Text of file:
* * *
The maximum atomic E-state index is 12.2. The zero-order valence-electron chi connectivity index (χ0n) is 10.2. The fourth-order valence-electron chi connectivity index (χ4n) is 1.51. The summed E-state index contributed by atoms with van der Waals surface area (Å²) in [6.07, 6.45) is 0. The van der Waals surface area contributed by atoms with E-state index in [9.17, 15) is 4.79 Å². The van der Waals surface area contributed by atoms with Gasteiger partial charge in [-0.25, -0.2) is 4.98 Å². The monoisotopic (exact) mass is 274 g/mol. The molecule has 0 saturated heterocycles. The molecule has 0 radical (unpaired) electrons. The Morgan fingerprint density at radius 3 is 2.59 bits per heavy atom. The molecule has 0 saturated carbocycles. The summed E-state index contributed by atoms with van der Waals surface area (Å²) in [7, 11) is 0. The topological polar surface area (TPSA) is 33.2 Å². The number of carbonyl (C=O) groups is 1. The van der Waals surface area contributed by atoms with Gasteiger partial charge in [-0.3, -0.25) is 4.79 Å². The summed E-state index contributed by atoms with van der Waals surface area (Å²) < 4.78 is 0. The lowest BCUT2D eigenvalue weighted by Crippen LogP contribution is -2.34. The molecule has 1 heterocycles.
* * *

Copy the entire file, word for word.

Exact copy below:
The maximum atomic E-state index is 12.2. The zero-order valence-electron chi connectivity index (χ0n) is 10.2. The fourth-order valence-electron chi connectivity index (χ4n) is 1.51. The summed E-state index contributed by atoms with van der Waals surface area (Å²) in [6.07, 6.45) is 0. The van der Waals surface area contributed by atoms with E-state index in [9.17, 15) is 4.79 Å². The van der Waals surface area contributed by atoms with Gasteiger partial charge in [-0.25, -0.2) is 4.98 Å². The monoisotopic (exact) mass is 274 g/mol. The molecule has 0 saturated heterocycles. The molecule has 0 radical (unpaired) electrons. The Morgan fingerprint density at radius 3 is 2.59 bits per heavy atom. The molecule has 0 saturated carbocycles. The summed E-state index contributed by atoms with van der Waals surface area (Å²) in [7, 11) is 0. The topological polar surface area (TPSA) is 33.2 Å². The number of carbonyl (C=O) groups is 1. The van der Waals surface area contributed by atoms with Gasteiger partial charge in [-0.3, -0.25) is 4.79 Å². The summed E-state index contributed by atoms with van der Waals surface area (Å²) < 4.78 is 0. The lowest BCUT2D eigenvalue weighted by Crippen LogP contribution is -2.34. The molecule has 1 heterocycles.